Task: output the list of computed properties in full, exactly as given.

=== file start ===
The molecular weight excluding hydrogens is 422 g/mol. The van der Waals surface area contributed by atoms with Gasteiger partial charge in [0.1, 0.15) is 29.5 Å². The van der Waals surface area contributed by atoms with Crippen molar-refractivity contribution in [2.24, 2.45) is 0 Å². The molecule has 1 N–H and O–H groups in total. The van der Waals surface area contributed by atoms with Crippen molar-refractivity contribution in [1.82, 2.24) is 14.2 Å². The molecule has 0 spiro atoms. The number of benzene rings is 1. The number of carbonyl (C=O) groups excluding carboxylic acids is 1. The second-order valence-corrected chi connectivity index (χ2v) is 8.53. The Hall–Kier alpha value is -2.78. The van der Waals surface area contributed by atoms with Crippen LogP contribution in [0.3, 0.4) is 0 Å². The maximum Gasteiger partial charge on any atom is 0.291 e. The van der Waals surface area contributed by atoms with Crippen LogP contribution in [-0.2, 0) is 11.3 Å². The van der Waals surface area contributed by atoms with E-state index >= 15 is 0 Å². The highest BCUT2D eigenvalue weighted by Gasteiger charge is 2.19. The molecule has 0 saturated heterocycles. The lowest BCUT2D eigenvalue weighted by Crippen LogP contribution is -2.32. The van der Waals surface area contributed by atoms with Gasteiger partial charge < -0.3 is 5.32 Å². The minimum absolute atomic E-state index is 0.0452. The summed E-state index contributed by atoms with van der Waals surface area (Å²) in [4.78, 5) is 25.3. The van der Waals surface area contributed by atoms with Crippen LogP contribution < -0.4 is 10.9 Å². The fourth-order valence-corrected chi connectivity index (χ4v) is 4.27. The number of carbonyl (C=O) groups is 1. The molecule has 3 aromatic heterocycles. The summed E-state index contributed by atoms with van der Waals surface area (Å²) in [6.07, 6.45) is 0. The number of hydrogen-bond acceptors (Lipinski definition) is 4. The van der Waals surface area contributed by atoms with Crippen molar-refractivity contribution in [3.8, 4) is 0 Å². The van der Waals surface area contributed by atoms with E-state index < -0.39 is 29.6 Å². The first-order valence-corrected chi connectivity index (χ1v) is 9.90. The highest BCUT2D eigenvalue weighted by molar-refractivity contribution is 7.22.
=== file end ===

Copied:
The molecular weight excluding hydrogens is 422 g/mol. The van der Waals surface area contributed by atoms with Gasteiger partial charge in [0.1, 0.15) is 29.5 Å². The van der Waals surface area contributed by atoms with Crippen molar-refractivity contribution in [2.24, 2.45) is 0 Å². The molecule has 1 N–H and O–H groups in total. The van der Waals surface area contributed by atoms with Crippen molar-refractivity contribution in [1.82, 2.24) is 14.2 Å². The molecule has 0 spiro atoms. The number of benzene rings is 1. The number of carbonyl (C=O) groups excluding carboxylic acids is 1. The second-order valence-corrected chi connectivity index (χ2v) is 8.53. The Hall–Kier alpha value is -2.78. The van der Waals surface area contributed by atoms with Crippen LogP contribution in [0.3, 0.4) is 0 Å². The maximum Gasteiger partial charge on any atom is 0.291 e. The van der Waals surface area contributed by atoms with Crippen LogP contribution in [-0.2, 0) is 11.3 Å². The van der Waals surface area contributed by atoms with E-state index >= 15 is 0 Å². The highest BCUT2D eigenvalue weighted by Gasteiger charge is 2.19. The molecule has 0 saturated heterocycles. The lowest BCUT2D eigenvalue weighted by Crippen LogP contribution is -2.32. The van der Waals surface area contributed by atoms with Gasteiger partial charge < -0.3 is 5.32 Å². The minimum absolute atomic E-state index is 0.0452. The summed E-state index contributed by atoms with van der Waals surface area (Å²) in [4.78, 5) is 25.3. The van der Waals surface area contributed by atoms with Crippen LogP contribution < -0.4 is 10.9 Å². The fourth-order valence-corrected chi connectivity index (χ4v) is 4.27. The number of carbonyl (C=O) groups is 1. The molecule has 3 aromatic heterocycles. The summed E-state index contributed by atoms with van der Waals surface area (Å²) in [6.07, 6.45) is 0. The number of hydrogen-bond acceptors (Lipinski definition) is 4. The van der Waals surface area contributed by atoms with Crippen molar-refractivity contribution in [3.8, 4) is 0 Å². The van der Waals surface area contributed by atoms with E-state index < -0.39 is 29.6 Å². The first-order valence-corrected chi connectivity index (χ1v) is 9.90. The highest BCUT2D eigenvalue weighted by molar-refractivity contribution is 7.22.